“Seeing all of these women and all of their stories as a continuous narrative, part of the same story, was really beautiful,” Remirez said. “It made me feel deeply connected to these people who share aspects of my gendered experience. It made me feel like part of an ongoing legacy.”
Magdalene Crowley has worked at Berkeley’s Department of Electrical Engineering and Computer Sciences (EECS) for over 30 years and is currently its communications coordinator. Crowley sifted through articles and oral histories of Berkeley women to help compile profiles from her department.
Crowley discovered many firsts among the women she helped to highlight.
In 1969, Kawthar A. Zaki , who is currently a Berkeley professor emerita, became the first woman to earn a doctorate in electrical engineering from the EECS department. The department’s first female chair and the College of Engineering’s first female dean, Tsu-Jae King Liu, also is profiled. With an illustrious career in science, technology, engineering and math, Liu was named in 2018 one of the Most Influential Corporate Board Members by Women’s Inc.
Crowley said she found inspiration in these women’s stories.
“When we realize that it’s possible to accomplish something that we previously dismissed as impossible, it transforms our imaginations and expands the number of options we see in front of us,” said Crowley. “The more commonplace something becomes, the easier it becomes to imagine ourselves doing it, and the more likely we are to choose to attempt it.”
When it comes to politics, Berkeley has also had its fair share of trailblazing women.
In 1918, the first four women to ever win California Assembly races in the state all had Berkeley ties. That political lineage has continued today with the likes of Berkeley women like professor Janet Napolitano , who is a former UC president and a former U.S. Secretary of Homeland Security, and Berkeley alumna Pamela Spratlen, a foreign policy expert who spent nearly 30 years as a diplomat in the U.S. Department of State.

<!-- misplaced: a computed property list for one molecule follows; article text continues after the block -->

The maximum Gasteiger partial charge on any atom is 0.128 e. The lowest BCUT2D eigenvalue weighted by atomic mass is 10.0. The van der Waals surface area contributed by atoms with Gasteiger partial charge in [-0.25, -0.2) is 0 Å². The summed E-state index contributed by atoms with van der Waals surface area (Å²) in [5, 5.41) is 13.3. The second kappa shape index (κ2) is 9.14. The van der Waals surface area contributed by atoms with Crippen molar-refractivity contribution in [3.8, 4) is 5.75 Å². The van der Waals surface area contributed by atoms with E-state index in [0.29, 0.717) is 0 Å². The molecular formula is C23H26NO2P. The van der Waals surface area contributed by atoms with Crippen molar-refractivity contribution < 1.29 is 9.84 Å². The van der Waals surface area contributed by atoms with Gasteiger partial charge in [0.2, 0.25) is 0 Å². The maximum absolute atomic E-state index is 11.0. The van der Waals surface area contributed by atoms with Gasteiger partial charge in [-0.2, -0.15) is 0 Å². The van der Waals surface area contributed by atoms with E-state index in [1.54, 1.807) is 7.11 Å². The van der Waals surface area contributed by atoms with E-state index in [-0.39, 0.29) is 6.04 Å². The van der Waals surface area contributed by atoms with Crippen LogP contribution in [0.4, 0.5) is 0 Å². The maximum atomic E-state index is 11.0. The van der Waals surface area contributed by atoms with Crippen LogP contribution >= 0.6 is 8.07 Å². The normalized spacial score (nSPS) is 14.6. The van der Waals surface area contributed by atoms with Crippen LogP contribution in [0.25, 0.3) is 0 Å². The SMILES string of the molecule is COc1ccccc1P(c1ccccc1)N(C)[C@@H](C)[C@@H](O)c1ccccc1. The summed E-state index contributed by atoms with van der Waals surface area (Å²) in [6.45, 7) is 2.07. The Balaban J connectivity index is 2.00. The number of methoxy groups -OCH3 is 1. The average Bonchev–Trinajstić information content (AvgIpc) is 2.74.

Henry Brady, dean of Berkeley’s Goldman School of Public Policy , said that throughout history it has been harder for women in academia to succeed because they have been denied opportunities. Brady recalls only seeing one female faculty member in the Goldman School when he started his tenure.
“We’re now almost at 50% female faculty at Goldman, and I’m really pleased with that,” Brady said. “We’ve added amazing people to our faculty, and the thought that we weren’t getting the benefit of those people in the past is really a shame and, to be honest, indicative of how important it is to have gender parity and diversity, more generally.”
Rhona Weinstein, a Berkeley professor emerita in psychology, said she arrived on campus in 1973 at a time when women were 3% of the faculty. Weinstein said she was “keenly aware of how visible, and yet invisible, we were” as women.
She recalled that it was “painfully visible” when female faculty were in a room full of male colleagues, yet they were ignored during times of appreciation and accomplishment — often not getting their deserved credit.
As a contributor to the 150W History Project, Weinstein said it is crucial to preserve the true accomplishments of women at Berkeley.
“We are revealing an untold story,” she said. “It is vital to acknowledge the incredible impact women have had in their fields, and essential to provide role models for the next generations.”